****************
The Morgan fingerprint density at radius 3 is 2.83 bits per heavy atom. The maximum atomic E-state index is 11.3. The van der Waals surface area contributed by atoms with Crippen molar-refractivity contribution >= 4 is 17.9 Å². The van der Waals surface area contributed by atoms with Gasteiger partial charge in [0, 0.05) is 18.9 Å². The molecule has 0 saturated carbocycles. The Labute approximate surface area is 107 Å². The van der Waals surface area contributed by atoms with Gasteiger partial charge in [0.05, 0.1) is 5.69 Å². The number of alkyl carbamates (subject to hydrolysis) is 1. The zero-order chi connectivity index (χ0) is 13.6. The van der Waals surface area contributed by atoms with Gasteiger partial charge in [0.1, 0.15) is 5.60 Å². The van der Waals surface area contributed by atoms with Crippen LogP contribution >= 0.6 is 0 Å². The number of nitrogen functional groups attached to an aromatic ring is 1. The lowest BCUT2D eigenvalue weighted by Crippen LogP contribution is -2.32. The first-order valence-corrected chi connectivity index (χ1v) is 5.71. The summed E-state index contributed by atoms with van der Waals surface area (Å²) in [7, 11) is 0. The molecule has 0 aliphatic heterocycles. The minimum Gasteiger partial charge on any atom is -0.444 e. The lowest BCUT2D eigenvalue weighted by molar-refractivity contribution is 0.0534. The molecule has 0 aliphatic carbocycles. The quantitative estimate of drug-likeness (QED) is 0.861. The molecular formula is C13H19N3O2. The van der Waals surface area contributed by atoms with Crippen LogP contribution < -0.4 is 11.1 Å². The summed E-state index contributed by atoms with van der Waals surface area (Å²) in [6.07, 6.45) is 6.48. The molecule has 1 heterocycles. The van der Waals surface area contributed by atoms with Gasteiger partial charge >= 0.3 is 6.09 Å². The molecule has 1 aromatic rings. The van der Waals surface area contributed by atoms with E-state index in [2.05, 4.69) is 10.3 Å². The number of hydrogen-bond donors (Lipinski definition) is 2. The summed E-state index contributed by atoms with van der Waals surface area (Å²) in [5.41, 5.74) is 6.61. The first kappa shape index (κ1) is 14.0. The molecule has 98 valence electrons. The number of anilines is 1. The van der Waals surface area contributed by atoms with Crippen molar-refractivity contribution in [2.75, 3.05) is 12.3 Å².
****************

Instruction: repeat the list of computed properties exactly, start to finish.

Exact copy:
The Morgan fingerprint density at radius 3 is 2.83 bits per heavy atom. The maximum atomic E-state index is 11.3. The van der Waals surface area contributed by atoms with Crippen molar-refractivity contribution >= 4 is 17.9 Å². The van der Waals surface area contributed by atoms with Gasteiger partial charge in [0, 0.05) is 18.9 Å². The molecule has 0 saturated carbocycles. The Labute approximate surface area is 107 Å². The van der Waals surface area contributed by atoms with Gasteiger partial charge in [0.05, 0.1) is 5.69 Å². The number of alkyl carbamates (subject to hydrolysis) is 1. The zero-order chi connectivity index (χ0) is 13.6. The van der Waals surface area contributed by atoms with Gasteiger partial charge in [0.1, 0.15) is 5.60 Å². The van der Waals surface area contributed by atoms with Crippen LogP contribution >= 0.6 is 0 Å². The number of nitrogen functional groups attached to an aromatic ring is 1. The lowest BCUT2D eigenvalue weighted by Crippen LogP contribution is -2.32. The first-order valence-corrected chi connectivity index (χ1v) is 5.71. The summed E-state index contributed by atoms with van der Waals surface area (Å²) in [7, 11) is 0. The molecule has 0 aliphatic heterocycles. The minimum Gasteiger partial charge on any atom is -0.444 e. The lowest BCUT2D eigenvalue weighted by molar-refractivity contribution is 0.0534. The molecule has 0 aliphatic carbocycles. The quantitative estimate of drug-likeness (QED) is 0.861. The molecular formula is C13H19N3O2. The van der Waals surface area contributed by atoms with Crippen LogP contribution < -0.4 is 11.1 Å². The summed E-state index contributed by atoms with van der Waals surface area (Å²) in [6.07, 6.45) is 6.48. The molecule has 1 heterocycles. The van der Waals surface area contributed by atoms with Gasteiger partial charge >= 0.3 is 6.09 Å². The molecule has 1 aromatic rings. The van der Waals surface area contributed by atoms with E-state index in [2.05, 4.69) is 10.3 Å². The number of hydrogen-bond donors (Lipinski definition) is 2. The summed E-state index contributed by atoms with van der Waals surface area (Å²) in [5.41, 5.74) is 6.61. The first kappa shape index (κ1) is 14.0. The molecule has 98 valence electrons. The number of anilines is 1. The van der Waals surface area contributed by atoms with Crippen molar-refractivity contribution in [2.75, 3.05) is 12.3 Å².